How To Stop a Puppy From Biting

Puppy biting is one of the major concerns of new puppy owners! 
I hear complaints about puppy nipping and puppy biting both online
and in my puppy classes.  These dog owners are usually begging for
help on how to stop a puppy from biting.

Most puppies go through a puppy mouthing and play biting
stage.   It is natural and it is almost to be expected!

Why Do Puppies Nip and Bite?

The first step of how to stop a puppy from biting, is to
understand WHY puppies bite.

Puppies are like toddlers, they have tons of energy in spurts
(in between naps).  And, like toddlers, they need stimulation;
mental stimulation and learning and physical exercise during these
energy spurts.

But, puppies don’t have hands nor do they speak our language
or understand our rules of life and sociability (i.e. biting is
bad).

When one puppy wants to play with another puppy, typically it
playfully runs over play biting it on the face or neck and then
runs away in the hopes of being chased.  You can see this in puppy
classes around our nation!  Unfortunately, when your puppy wants
to play with you he will try coming over and biting you, as well,
so that you will engage him in play.

Puppies play with their teeth and they explore their environment
with their teeth!  I will again mention that they don’t have
hands.  Therefore, when they are young, their teeth go on
seemingly everything to explore and to play.

Puppies also typically go through teething early on in their
puppyhood.  If you have ever had children or spent time around
babies you know that teething can be painful, and uncomfortable. 
Like babies, puppies tend to mouth and chew on things and people in
an attempt to find something to alleviate the discomfort.

As humans, we don’t typically like this behavior.  Being
nipped with sharp puppy mouths, hurts!  I totally understand, I
also hate being nipped and bitten by excited or teething puppies
who are seeking attention.

But, before I get angry, I remind myself that my puppy is
showing a natural behavior and he doesn’t understand my social
rules.  I must teach him that nipping, mouthing, and biting is
unacceptable.  I must also teach him acceptable alternative
behaviors while providing him with mental stimulation and physical
exercise.

Some people hate that I compare puppies to children, but I think
it helps us to better understand what your puppy needs.  For
example, you wouldn’t expect a hyper toddler to sit still for
hours on end with nothing to do.  Most parents would make time to
play with that toddler, give them something mentally simulating to
do or take that toddler to the park to run off some energy.

Your puppy needs play sessions and mental stimulation as well. 
Your puppy is even less able to appropriately stimulate himself. 
He can’t watch videos on your IPhone, he can’t watch TV or
listen to music, instead if he is not being entertained or played
with by you; he is probably exploring his environment with his
mouth.  The last thing you want is a full grown dog that shows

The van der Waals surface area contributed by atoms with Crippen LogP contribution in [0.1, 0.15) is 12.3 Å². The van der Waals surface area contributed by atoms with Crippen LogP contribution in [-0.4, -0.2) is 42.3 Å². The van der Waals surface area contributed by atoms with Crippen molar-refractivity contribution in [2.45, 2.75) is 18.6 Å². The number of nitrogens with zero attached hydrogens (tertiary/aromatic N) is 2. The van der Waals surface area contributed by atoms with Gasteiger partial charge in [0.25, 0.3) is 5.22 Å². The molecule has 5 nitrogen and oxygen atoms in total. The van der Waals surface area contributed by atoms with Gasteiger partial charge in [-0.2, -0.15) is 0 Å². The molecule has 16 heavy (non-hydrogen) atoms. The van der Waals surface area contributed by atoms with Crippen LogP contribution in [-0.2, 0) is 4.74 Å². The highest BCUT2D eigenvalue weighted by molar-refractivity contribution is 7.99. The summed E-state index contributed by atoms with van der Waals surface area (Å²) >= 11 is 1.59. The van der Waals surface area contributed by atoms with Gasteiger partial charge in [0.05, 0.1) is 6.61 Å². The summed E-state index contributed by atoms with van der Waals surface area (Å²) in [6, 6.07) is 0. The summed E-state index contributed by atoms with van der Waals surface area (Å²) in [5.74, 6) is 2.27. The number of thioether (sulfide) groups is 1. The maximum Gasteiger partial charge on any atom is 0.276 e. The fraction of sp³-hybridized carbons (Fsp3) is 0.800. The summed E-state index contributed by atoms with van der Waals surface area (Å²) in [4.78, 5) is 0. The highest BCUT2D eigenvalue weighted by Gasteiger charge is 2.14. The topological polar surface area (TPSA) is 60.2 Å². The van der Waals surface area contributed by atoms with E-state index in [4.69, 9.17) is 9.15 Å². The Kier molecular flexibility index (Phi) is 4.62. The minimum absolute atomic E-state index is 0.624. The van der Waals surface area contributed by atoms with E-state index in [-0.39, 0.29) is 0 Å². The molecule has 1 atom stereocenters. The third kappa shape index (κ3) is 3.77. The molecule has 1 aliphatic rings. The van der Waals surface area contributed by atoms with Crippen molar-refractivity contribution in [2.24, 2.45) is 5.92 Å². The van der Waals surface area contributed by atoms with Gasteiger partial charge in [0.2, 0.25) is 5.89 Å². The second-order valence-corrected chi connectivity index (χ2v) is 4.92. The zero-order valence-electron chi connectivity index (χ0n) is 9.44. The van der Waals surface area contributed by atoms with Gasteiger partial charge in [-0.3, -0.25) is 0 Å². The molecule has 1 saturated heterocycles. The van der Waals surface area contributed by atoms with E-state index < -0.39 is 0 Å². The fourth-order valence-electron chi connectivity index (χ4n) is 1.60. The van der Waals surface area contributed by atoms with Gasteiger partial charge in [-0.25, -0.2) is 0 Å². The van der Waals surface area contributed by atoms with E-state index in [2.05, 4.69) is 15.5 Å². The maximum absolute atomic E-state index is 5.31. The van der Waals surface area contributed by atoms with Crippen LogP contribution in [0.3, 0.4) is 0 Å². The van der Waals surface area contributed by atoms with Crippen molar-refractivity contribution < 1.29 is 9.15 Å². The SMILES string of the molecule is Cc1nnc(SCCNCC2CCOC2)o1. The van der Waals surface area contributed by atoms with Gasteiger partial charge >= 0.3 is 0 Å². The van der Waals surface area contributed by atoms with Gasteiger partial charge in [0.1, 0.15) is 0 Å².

lack of impulse control and bad behavior.

With a little time and knowledge you will end up with a well
trained, happy dog.

How to Stop a Puppy from Biting Impulse Control

Neither dogs nor humans are born with impulse control.  We
expect to teach our children that they can’t steal and that they
can’t do whatever they want, whenever they want.  A good child
is in control of his impulses and knows that if he can maintain
this control he will be rewarded and appreciated by his
parents.

We must also teach our puppies impulse control!  He should not
be allowed to steal food, toys, clothes or things that are not
his.

He must be taught not to jump on us and other people.

And, he must be taught that biting, nipping and mouthing is a
behavior we don’t want.

Thankfully, if you play the game right, teaching your dog to
control one impulse can help him to learn to control the rest of
his impulses.  It teaches him to listen and that he doesn’t have
to reward himself with bad behavior; on the contrary, listening to
you brings higher rewards (after all, you should be in charge of
his food and toys).


Blue Buffalo
makes some great dog training treats that are
small, check them out here 

The Food Game

Almost as soon as I bring my puppy home, I begin teaching my
puppy “The Food Game”.  I want my puppy to use his mind to get
the things he wants.  From here, I can easily teach him, by
rewarding good behavior, what behaviors I want him to show.

Make him use his mind and behavior in order to be fed!  Make it
fun and he will love this game!

Put food in his bowl, show him the food and raise it above his
head, and wait for him to sit. It is natural, as a puppy looks up
and wants something for him to eventually sit.

If he barks, if he whines, if he jumps; ignore these behaviors
and wait for him to sit.

When he sits, begin lowering the bowl to the floor.

Chances are he will get excited and pop back up and again begin
jumping or running around.  When he gets up, immediately raise the
bowl.

Continue this process until he learns that his own action of
sitting is what brings the bowl closer to the ground.

He will also learn that you like it when he sits and he will
begin showing you the behavior more often.  Win, win!

Obedience

Obedience can begin pretty much the moment you bring your puppy
across the threshold of your home.

In the olden days of coercion and correction, it was recommended
that you wait until your puppy was about 6 months old before you
began obedience.  This was because strong corrections and pain can
cause fear and shut down young puppies.  However, this allows for
many bad behaviors to begin and conditions your dog to these
negative behaviors (making them much more difficult to change).

I believe in rewarding good behavior, and therefore avoiding
these bad behaviors.  I believe in conditioning (making a habit
of) good behaviors.  This gently teaches my dog which behaviors I
like so that he may choose them more often.

Most dogs want to please us.  And, often times we yell when our
puppies are naughty but we rarely tell them when they have done
something that we like.

For instance, how many people praise and treat their puppies
when they sit or lie down on their own?  All puppies sit and lie
down, on their own, when they are tired.  By marking and rewarding